• "But queue the alarmists,"

      When we have the alarmists all lined up, then what?

    • All I know, low laying islands and shorelines are getting into trouble. Google for Maldives.

    • by mspohr ( 589790 )

      The science is settled, the climate is warming.
      Of course, the effects of a warming climate on the sea, land, fish, animals, etc. is being studied and the effects are not always clear and obvious.
      This result is interesting and not obvious. If the Antarctic is actually contributing 0.23mm a year to sea level falling, then other areas such as Greenland are contributing more to sea level rise. It is clear that the sea level is rising about 3.2mm a year. This is not in dispute except for the flat earth folks. It

  • Cue Al Gore (Score:5, Funny)

    by Anonymous Coward on Sunday November 01, 2015 @06:10AM (#50841475)

    Antarctic ice has measurably thickened in recent decades, a conclusion at odds with earlier findings from the Intergovernmental Panel on Climate Change

    That sounds like an...
    *sunglasses*

    inconvenient truth.

    Yeaaaaahh!

  • ARCTIC vs ANTARCTIC (Score:4, Informative)

    by Caspian ( 99221 ) on Sunday November 01, 2015 @08:11AM (#50841745)

    As even a cursory Wikipedia reading will note, ARCTIC ice is DECREASING in extent at a faster rate than ANTARCTIC is INCREASING.

    In other words, Antarctic ice is growing X units per year, but Arctic ice is SHRINKING more than X units per year.

    The net result is that the Earth's ice cover is shrinking.

    See also: https://en.wikipedia.org/wiki/Antarctic_sea_ice#/media/File:Antarctic_Grows.jpg

    Those who believe anthropogenic climate change is a myth thrive on the confusion caused by nuance like this. But the Earth's climate is not a simple system. It has nuance. Ice may be shrinking overall, and yet still growing in some places.

    • One problem: that pesky old Greek guy with the bathtub,

      Arctic ice floats. Antarctic ice is on land.

    • With all due respect, Wikipedia is probably not the best source to cite on this matter.
    • The map of antarctic ice-thickness changes shows virtually the entire continent in red to yellow (thickening ice) and two tiny areas in blue-to-green (thinning ice.) Thinning ice accounts for something like one percent of the continent, and 99% of the published discussion. For decades, most peer-reviewed articles on WAIS thinning have studiously avoided any mention of the rest of the continent. The same is true for Greenland, where for decades most of the published literature has focused on the margins and
    • As even a cursory Wikipedia reading will note, ARCTIC ice is DECREASING in extent at a faster rate than ANTARCTIC is INCREASING.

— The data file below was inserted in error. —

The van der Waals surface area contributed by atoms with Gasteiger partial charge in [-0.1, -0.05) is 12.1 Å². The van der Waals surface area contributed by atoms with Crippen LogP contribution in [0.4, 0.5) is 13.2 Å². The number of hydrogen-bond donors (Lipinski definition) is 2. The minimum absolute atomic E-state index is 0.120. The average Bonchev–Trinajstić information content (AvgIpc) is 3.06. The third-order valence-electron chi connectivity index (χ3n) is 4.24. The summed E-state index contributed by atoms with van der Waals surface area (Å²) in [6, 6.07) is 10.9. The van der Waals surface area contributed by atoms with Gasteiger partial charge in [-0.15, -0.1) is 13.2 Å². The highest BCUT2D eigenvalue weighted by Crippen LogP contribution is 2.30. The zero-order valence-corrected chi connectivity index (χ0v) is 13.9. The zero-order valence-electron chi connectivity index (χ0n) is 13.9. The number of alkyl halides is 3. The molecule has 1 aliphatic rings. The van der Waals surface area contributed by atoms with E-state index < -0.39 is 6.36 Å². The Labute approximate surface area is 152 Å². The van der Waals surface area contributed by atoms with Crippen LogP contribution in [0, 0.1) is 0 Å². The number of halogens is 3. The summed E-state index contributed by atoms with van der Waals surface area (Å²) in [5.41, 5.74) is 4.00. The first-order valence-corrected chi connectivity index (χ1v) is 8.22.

When arctic ice melts, it doesn't lead to sea level rise, so as far as sea level rise is concerned, this is important, since it contradicts the doomsday scenarios of AGW activists when it comes to coastal flooding.

      Those who believe anthropogenic climate change is a myth thrive on the confusion caused by nuance like this.

      I'm sorry, but the problem here is that you failed to understa

      • When arctic ice melts, it doesn't lead to sea level rise, so as far as sea level rise is concerned.

        Except for the drop-in-the-bucket part of it on land rather than in the Arcitc Ocean.

        That's mostly Greenland and Iceland (which are really pretty small, though their position near the pole makes them look gigantic in Mercator projection maps.)

        I hear there is joy in Iceland over their current warming trend. Though the recent retreat of their glaciers and improvement of their growing conditions is still far fro

        • Icelands in in the middle of the gulf stream.
          In comparision with the "rest of" Europe it never was really cold there ;)

          they are once again able to grow some of the crops that were common there at the time.
          That is nonsense. They never stopped growing them. You are mixing up Icelands with the south of Greenland ;)

      • Last time I checked Greenland, Alsska, north Skandinavia and north Siberia was in the Arctic, AND on land.
        In case there was a recent change in the earth axis, which I missed, which puts some of those regions out of the Arctic: please inform me.
        Urgend: if that is the case, the ice there will melt even quicker!

        If the ice on Greenland melts, it will alone lead to a sea level increase of ~15meters. For you US citizens: it is save to assume a meter is a yard ... or multiply by three to get feet.

    • It is an interglacial. Of course ice cover is shrinking. Has been for ~12,000 years

      Used to be hundreds of feet of it where I am sitting.

  • Link to article (Score:4, Informative)

    by burtosis ( 1124179 ) on Sunday November 01, 2015 @08:37AM (#50841799)
    http://www.ingentaconnect.com/... [ingentaconnect.com]

    You can connect at the bottom of the page as of right now the link in the article above is not working for me.

    I am not a glaciologist but i read the article and am a bit puzzled by the findings related to snowfall and "thickness". It looks as if only satelite data was used, so why can't Antarctica actually be losing massive amounts of ice and the resulting removal of mass cause uplifting of the underlying rock? Removal of large amounts of mass over wide areas tend to have that effect and I was not able to find reference in the references. ICESat only uses laser range finding.